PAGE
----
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Hercus 260 (south Bend Gs26-075)

Boris Ludwig

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#33
So I went to a SouthBend Yahoo group and did some searching after rereading some of my posts and responses from helpful blokes and found this...







here's a link
https://xa.yimg.com/df/SOUTHBENDLAT...CAx4MRm3h16egPJvwajxQnLOuujAf-t&type=download

So although my lathe has a bigger spindle bore, and a 13 1/4" spindle length the nose cone may accept an adapter that has the dimensions listed in the tooling sheet. a slope of .602
 

4gsr

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#34
The .602" slope or taper per foot is almost a Jarno taper. But Jarno tapers are all .600" T.P.F. interested. I have a adapter here I bought for my Sheldon lathe thinking it would work. Fiddling with it the other day I notice it wiggles a little bit at the big end. Now after seeing this, I know now its for a South Bend lathe, not a Sheldon. I may set up on my T & G and re grind the taper to match that in my Sheldon lathe.
 

Mickey Mullins

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#35
Boris,
Sorry been away at work,so I havent been checking online for awhile THAT adapter you have is wrong I do not know what that is BUT it is not the same as mine,here is some pics,1st is the small end ,2nd is the small end measurement,then 3rd is the large end measurement,then last with the MT 2 dead center installed.
 

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Mickey Mullins

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#36
4gsr,
Whatever you have is not for a South Bend lathe,I'd say it's what they(who ever sold it to you) said it is.South Bend would've never used a Jarno taper in any lathe spindle.They used Morse tapers,and since Hercus is a DIRECT copy,they used Morse tapers too.Sorry I'm late to this thread.
 

Bob Korves

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#37
I don't think I have seen any D1-4 spindle with anything but a MT 5 taper. The MT 5 to MT 3 adapter extends out from the spindle half an inch (12-13 mm) or so on mine.
 

Boris Ludwig

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#38
Hi Mickey & Bob,

The adapter you see in the pictures above is a MT5. Doesn't fit my spindle even though its a D 1-4 . Anyway, the toolmakers at my college ground the adapter to the .602 slope with the correct dimensions. Fits perfectly.
 

Boris Ludwig

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#40
Mickey, do you have the exact specs for your lathe?

I wonder what your manual specs say about the internal taper of the spindle...

Oh BTW thanks for your replies, I appreciate any help.
 

Boris Ludwig

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#44
I'd love to get ahold of a specific manual for this exact model.. I've got some interesting stuff and diagrams with the D 1-4 spindle in exploded view for dismantling but the specs of the spindle taper are absent. When I get some time over the weekend I'll post an attachment for you as it may be helpful for you.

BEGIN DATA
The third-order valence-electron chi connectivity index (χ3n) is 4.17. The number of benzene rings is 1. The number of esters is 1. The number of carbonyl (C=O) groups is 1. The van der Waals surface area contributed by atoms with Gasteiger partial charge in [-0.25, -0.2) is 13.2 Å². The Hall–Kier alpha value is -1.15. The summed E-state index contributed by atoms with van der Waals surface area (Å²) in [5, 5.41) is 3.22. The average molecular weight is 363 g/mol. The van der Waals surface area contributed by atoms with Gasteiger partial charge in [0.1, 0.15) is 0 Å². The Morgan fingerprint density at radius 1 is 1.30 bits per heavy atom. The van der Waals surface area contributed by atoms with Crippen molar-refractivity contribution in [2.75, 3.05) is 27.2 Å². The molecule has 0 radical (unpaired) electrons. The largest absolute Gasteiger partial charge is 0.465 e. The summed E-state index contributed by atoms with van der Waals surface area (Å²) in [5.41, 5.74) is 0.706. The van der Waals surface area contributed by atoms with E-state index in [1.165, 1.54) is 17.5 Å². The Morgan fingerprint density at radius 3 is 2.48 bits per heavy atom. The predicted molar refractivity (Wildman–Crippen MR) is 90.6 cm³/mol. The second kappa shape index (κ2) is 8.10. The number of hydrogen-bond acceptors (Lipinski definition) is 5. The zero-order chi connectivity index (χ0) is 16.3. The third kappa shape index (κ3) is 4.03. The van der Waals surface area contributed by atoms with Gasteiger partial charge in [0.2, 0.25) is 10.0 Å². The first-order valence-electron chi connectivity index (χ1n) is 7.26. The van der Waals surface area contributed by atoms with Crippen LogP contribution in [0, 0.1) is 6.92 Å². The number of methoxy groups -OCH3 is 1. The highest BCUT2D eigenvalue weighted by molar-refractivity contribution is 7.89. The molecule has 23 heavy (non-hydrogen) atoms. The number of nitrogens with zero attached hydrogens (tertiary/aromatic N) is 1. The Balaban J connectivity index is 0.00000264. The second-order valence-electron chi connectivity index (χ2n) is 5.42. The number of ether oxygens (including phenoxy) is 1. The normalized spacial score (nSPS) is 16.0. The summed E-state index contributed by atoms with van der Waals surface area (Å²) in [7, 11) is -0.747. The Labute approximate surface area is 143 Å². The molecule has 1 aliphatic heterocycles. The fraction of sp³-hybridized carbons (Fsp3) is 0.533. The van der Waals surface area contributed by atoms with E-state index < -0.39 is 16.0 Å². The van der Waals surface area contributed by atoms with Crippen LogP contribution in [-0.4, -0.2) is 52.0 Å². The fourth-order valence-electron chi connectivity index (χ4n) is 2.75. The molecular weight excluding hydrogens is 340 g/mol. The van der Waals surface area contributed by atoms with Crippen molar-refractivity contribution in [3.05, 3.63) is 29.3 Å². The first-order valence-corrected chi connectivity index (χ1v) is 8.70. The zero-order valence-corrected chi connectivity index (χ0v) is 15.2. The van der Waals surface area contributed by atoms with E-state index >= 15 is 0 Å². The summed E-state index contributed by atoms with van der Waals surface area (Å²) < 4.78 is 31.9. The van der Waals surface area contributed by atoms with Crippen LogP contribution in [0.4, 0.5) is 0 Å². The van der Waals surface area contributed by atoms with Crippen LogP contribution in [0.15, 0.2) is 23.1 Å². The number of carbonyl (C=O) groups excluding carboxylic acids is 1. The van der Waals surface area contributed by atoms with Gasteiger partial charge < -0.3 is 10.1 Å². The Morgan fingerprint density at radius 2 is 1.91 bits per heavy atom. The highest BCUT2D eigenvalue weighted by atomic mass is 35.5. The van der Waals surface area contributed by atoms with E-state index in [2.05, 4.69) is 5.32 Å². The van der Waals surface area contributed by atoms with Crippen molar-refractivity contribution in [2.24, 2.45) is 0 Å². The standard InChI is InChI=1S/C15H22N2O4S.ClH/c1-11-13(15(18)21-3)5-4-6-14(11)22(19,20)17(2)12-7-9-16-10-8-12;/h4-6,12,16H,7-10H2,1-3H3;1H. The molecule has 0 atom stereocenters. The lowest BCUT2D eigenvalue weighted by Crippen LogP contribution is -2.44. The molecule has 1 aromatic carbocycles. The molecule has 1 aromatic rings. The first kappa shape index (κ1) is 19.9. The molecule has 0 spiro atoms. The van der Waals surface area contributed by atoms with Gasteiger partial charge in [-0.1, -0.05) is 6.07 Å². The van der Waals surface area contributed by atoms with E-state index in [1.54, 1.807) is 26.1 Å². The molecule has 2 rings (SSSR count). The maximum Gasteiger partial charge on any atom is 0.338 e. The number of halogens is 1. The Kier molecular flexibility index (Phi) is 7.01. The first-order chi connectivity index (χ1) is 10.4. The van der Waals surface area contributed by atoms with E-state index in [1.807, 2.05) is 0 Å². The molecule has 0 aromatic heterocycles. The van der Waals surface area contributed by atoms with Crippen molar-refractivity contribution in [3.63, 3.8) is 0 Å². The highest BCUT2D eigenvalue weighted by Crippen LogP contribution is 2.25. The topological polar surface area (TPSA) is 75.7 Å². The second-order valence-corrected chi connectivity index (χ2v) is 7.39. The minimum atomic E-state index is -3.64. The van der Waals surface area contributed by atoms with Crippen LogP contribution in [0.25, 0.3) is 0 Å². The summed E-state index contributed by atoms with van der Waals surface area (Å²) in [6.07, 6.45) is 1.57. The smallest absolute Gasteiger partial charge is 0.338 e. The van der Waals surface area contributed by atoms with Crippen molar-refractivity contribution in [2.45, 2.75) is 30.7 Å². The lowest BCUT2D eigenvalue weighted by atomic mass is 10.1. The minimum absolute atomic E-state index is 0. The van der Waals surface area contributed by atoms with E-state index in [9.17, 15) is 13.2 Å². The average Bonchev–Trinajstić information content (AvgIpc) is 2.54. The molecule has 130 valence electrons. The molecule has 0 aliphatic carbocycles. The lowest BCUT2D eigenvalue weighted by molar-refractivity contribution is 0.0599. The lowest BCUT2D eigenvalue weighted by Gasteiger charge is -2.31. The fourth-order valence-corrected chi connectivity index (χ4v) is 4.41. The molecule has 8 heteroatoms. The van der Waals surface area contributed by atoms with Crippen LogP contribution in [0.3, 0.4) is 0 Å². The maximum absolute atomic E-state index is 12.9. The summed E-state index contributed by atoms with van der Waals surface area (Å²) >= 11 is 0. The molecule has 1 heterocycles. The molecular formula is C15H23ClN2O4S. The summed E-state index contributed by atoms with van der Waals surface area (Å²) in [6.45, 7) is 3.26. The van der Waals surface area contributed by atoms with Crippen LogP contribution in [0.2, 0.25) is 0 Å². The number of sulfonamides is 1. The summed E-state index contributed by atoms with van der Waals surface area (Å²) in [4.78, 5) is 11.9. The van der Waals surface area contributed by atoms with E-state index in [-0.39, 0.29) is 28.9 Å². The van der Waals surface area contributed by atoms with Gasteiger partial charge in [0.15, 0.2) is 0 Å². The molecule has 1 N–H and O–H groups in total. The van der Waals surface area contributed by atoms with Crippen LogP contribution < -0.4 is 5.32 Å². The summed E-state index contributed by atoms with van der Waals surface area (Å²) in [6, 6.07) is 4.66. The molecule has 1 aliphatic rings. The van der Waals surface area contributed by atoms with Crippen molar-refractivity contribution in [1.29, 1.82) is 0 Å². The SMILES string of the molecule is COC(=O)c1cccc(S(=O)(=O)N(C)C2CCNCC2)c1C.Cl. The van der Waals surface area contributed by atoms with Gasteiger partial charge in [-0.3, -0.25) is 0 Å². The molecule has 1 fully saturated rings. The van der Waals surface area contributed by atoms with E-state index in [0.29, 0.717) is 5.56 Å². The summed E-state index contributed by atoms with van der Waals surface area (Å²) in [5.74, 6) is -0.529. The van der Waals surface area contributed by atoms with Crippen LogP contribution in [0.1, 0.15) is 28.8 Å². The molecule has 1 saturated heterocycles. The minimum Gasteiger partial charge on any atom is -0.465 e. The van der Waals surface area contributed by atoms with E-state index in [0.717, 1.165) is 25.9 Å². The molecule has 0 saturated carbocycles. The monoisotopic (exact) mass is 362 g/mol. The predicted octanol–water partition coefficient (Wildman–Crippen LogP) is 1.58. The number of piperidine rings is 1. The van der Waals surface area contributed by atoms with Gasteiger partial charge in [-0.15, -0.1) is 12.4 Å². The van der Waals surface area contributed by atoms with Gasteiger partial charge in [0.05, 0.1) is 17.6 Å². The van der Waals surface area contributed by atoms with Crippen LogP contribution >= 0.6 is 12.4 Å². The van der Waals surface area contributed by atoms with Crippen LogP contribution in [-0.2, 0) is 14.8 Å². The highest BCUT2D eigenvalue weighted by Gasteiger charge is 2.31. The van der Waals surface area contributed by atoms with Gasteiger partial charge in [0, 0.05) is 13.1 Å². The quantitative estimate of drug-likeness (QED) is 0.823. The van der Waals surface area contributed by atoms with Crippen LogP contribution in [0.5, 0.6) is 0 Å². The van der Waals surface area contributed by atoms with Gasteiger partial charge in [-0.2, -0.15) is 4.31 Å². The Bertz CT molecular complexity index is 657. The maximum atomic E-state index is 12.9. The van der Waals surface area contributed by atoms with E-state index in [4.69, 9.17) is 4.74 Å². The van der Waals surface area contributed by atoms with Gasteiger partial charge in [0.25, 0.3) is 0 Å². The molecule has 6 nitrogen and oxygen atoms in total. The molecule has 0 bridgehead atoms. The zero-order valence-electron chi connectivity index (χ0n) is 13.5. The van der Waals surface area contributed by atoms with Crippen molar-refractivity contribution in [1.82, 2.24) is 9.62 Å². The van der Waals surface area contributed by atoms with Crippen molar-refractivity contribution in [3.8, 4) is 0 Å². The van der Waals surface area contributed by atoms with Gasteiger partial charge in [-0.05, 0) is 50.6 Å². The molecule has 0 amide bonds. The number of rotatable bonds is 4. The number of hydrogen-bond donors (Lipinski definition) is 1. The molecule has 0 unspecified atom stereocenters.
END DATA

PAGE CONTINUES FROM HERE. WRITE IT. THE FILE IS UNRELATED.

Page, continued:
Mickey Mullins

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#45
The manual I have is a Government manual but its about the same as the one you posted a few posts ago,except the spindle diagrams,and the are drawings of a threaded spindle,lol.
 

Ulma Doctor

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#50
you are welcome,
anytime in the shop is very satisfying.
don't worry about what anybody thinks.
at the the end of the day, if you are happy with what you did- that's all that really matters ;)
 

Boris Ludwig

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#51
I finally found a C5 collet adapter that fits my spindle.



Only thing is the small pin is missing. Need some advice...do you reckon I could braze in a pin or should I weld it in? I'm a bit concerned the welding temp might soften the adapter and the pin steel. Any ideas welcome.



BTW its a southbend original for a D1-4 spindle.
 

Bob Korves

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#52
Only thing is the small pin is missing. Need some advice...do you reckon I could braze in a pin or should I weld it in?
I would make one from drill rod to a press fit and then just press it in. I would not harden it.

Edit: In fact, I need to do that myself...
 

Boris Ludwig

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#53
I need some help... BTW Here I might say something wrong or beside the point as I try to explain what is happening.

Tried to cut an imperial thread 12 TPI. My lathe is an ATM with means the leadscrew has a 3mm pitch and the gear configuration is set up for metric. So is the quick change gearbox.

I bought the "kit" allowing imperial threading. This consisted of a set of gears - the 80 is not shown but that came with it too.


It also included this table



So I changed gear setup and found I didn't have another bush and bolt for the 80 tooth gear as shown in the table but I was advised that if I can get the compound 63T-64T to drive directly to the screw gear - 48T -it's fine as the 80T only transfers from one to the other.